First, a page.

“Don’t set it up and forget about it.  It’s unique. It’s a better way.  But just as important, it’s yours to monitor—it’s your responsibility to keep it working—because if you don’t it’ll go just like everything else the government touches.  When government gets more money, it wants to spend more.  Our goal is to spend less (on insurance). You’ll have to hold us to that promise.”

Then in 2010 there came a change in how the NCUSIF’s financials were presented.

The Change In Accounting Standards for the NCUSIF

The NCUSIF’s GAAP presentation was a financial format that all credit unions knew and followed. This GAAP audit is the only format used in NCUA’s Operating Fund and the CLF since they were both audited by independent accounting firms beginning in 1982.

On June 23, 2010 Credit Union Times printed a story with the headline, Auditors Fault NCUA’s Accounting.  The article in part:

“KPMG gave the NCUA an unqualified audit but found material weaknesses in the reporting and documentation methods.  . . NCUA Chairman Debbie Matz said the 2008 and 2009 audits (released on June 14, 2010) had been delayed because of the problems facing the corporate credit unions. . . According to the KPMG report, the NCUSIF does not have sufficiently comprehensive policies and procedures that document control activities and monitoring functions that should be embedded and/or performed within the financial and reporting process.”

In a June 17, 2010 Agency bulletin, the NCUA board announced it had adopted Federal GAAP accounting for the newly authorized TCCUSF.  The same bulletin had this statement:

The National Credit Union Share Insurance Fund (NCUSIF) is required by the Federal Credit Union Act to follow U.S. generally accepted accounting principles (GAAP). The General Counsel’s opinion concluded that “section 105 of the GCC Act, as interpreted by the General Accounting Office, does not preclude NCUSIF from using an alternative set of accounting rules such as FASAB in preparing the NCUSIF’s financial statements.”

Shortly thereafter there was a change as reported in this footnote in  the NCUSIF’s 2010 yearend audit: Basis of Presentation  The NCUSIF historically prepared its financial statement in accordance with generally accepted accounting principles (GAAP) based on standards issued by FASB, the private sector standards setting body. On September 16, 2010, the NCUA board authorized the NCUSIF to adopt the FASAB standards for financial reporting, effective from January 1, 2010.   Accordingly, this is the first year of the presentation of the NCUSIF financial statements in accordance with FASAB.

A Misleading Accounting Presentation

However, FASAB’s  form and content are very different from private GAAP. The account titles, presentation and interpretation are intended for reporting entries that rely on governmental funding.  The NCUSIF is totally dependent on credit union funding.  The FASAB format is completely alien to the accounting presentations familiar to and used by credit unions and CUSO’s.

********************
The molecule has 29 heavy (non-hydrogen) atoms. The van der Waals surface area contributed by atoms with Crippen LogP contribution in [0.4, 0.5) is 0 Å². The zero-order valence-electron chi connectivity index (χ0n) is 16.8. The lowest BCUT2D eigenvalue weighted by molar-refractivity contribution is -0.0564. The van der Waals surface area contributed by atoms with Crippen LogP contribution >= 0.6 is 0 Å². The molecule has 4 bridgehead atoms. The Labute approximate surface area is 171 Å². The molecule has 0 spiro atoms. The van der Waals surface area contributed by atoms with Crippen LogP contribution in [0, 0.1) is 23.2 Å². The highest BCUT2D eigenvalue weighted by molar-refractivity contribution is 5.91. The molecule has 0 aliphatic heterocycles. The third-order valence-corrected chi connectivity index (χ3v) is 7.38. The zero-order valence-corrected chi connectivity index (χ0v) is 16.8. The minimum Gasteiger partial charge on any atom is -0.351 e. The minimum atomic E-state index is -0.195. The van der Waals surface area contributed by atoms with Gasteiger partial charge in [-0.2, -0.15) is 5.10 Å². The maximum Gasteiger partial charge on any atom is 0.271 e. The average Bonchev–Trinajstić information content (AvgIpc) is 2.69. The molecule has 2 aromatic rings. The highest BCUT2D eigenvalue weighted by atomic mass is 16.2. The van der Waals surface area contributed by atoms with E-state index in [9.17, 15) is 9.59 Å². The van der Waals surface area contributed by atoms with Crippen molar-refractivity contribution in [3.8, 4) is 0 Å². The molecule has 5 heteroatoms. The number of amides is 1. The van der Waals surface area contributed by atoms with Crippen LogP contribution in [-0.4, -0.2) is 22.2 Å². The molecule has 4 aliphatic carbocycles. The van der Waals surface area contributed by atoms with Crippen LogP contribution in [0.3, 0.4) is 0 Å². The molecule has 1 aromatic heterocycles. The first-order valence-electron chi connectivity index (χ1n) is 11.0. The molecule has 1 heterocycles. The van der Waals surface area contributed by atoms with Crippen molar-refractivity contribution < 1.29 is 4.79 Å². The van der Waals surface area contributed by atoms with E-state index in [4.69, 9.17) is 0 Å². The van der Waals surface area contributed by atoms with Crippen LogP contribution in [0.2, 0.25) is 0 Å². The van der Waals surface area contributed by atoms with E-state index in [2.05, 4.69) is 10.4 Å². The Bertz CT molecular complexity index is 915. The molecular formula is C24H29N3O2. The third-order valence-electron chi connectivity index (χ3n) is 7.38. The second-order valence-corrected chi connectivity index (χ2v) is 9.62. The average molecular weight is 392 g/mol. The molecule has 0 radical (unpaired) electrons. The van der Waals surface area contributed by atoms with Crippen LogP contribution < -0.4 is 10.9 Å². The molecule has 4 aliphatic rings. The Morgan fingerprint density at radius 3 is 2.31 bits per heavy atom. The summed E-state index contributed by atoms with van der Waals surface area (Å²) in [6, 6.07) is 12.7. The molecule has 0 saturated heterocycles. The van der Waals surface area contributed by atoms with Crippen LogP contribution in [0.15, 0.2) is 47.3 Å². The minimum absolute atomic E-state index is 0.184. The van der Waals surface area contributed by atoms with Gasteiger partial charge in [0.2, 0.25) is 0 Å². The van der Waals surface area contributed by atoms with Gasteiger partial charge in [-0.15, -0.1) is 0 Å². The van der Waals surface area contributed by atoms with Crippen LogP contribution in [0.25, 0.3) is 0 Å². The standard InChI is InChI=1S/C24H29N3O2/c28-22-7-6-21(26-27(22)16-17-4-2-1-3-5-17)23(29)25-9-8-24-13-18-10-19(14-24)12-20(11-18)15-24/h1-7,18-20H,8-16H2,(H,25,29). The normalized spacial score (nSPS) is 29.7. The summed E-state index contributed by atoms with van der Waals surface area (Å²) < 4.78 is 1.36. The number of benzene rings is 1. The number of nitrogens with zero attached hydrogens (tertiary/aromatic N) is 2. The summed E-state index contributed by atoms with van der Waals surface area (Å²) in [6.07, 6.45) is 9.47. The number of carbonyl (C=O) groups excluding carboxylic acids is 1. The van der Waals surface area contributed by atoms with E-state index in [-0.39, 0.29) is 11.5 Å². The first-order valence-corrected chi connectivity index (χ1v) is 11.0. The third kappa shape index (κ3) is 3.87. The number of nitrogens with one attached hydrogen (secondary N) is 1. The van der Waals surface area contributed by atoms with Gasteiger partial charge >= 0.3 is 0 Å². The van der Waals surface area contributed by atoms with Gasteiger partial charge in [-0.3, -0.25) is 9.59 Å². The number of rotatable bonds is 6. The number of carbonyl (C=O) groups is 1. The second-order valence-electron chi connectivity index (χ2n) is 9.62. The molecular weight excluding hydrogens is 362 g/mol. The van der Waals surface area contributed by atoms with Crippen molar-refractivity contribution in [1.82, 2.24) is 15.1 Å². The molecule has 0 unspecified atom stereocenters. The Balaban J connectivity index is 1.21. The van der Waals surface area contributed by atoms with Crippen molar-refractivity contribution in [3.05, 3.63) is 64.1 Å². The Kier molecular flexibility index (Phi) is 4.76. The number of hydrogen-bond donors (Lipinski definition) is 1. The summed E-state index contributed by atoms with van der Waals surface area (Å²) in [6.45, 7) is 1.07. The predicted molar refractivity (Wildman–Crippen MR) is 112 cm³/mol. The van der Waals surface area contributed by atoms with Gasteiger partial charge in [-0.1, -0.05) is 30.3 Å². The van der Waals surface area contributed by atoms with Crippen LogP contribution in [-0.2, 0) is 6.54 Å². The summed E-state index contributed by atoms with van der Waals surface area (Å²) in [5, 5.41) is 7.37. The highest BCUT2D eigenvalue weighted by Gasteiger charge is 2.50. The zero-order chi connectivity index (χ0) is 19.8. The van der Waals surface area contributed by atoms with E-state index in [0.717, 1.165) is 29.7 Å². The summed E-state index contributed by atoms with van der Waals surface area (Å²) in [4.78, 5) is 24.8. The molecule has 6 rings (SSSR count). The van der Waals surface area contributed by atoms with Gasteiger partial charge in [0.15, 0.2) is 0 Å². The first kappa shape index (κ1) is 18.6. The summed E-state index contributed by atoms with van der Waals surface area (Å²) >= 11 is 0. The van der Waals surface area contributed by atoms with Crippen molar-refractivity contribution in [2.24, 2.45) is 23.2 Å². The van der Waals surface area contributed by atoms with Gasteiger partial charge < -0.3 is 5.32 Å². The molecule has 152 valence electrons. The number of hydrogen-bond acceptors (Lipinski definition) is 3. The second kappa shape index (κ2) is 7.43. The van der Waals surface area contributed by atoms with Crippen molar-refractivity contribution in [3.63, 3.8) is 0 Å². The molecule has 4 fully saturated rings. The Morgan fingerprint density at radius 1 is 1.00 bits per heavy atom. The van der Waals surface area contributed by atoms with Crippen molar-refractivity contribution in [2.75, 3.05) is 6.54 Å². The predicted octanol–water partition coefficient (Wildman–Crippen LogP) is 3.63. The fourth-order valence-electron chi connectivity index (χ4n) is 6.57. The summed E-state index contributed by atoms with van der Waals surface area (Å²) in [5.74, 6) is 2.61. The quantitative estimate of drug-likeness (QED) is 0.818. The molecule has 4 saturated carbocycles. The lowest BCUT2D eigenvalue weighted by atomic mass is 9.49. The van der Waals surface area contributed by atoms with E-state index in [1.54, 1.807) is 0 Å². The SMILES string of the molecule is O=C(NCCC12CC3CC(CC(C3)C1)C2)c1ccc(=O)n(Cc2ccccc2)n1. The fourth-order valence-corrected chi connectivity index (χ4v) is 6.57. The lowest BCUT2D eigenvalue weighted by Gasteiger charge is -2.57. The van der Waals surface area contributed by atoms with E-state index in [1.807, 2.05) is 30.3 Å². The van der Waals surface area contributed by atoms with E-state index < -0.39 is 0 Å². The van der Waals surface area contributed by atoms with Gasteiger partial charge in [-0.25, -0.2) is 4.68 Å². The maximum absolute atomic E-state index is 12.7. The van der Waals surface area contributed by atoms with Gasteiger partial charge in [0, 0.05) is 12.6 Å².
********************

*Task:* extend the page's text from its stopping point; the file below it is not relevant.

A Strange Set of Federal Accounts

Some of the NCUSIF’s balance sheet accounts that are completely novel under federal GAAP include:

Balance Sheet headings and account categories: Intergovernmental.  With the public; Insurance and guarantee program liabilities;(Loss reserve); Net Position, and its cumulative results of operations (not the same as retained earnings)

The traditional Income Statement is replaced with two other presentations. The first is, “Statements of Net Cost”.  This includes Gross Costs followed by Less Exchange Revenues and concludes with a bottom line Net cost of Operations (which is not net income).

The second Statement is Changes in Net Position.  This includes net unrealized loss or gain on investments, and interest income, the primary revenue source for the NCUSIF.

In standard GAAP, Statements of Cash Flows is replaced with the governmental “appropriations terminology”: Statement of Budgetary Resources.  This includes subtotals for Total Budgetary Resources, Status of Budgetary Resources and Outlays Net.

These accounting concepts are far removed from any of NCUSIF’s actual operations.  When staff gives the board’s NCUSIF quarterly update, it converts the income and balance sheet statement to the traditional GAAP format.  However the monthly postings are not converted. They remain in the idiosyncratic federal GAAP Accounting format.

Understanding Critical Accounting and Finance Decisions

The NCUSIF’s federal presentation is misleading in its factual representation of transactions which suggests that the NCUSIF is a governmental appropriated fund.

Certain critical  concepts and terms are absent. The most important is “retained earnings.”  One looks in vain for the number which is used to compute the NCUSIF’s normal operating level.  Another concept is “fiduciary assets” which means AMC assets are not fully recognized on the NCUSIF balance sheet.

The NCUA Board’s Opportunity:  Enhance Transparency for the Fund’s Users

Eternal vigilance is hard when numbers are presented in a federal disguise. At a minimum, the NCUA board should request the auditor also represent the yearend audit numbers in private GAAP format.  Staff should also present the monthly updates in this standard.

Then users of the statements can easily understand the trends. More importantly they can fulfill the challenge from a previous NCUA chair for credit unions:  it’s yours to monitor—it’s your responsibility to keep it working. 

Restoring easily understood transparency to  the NCUSIF’s financial presentation would be an important step forward for the NCUA Board in its upcoming annual review.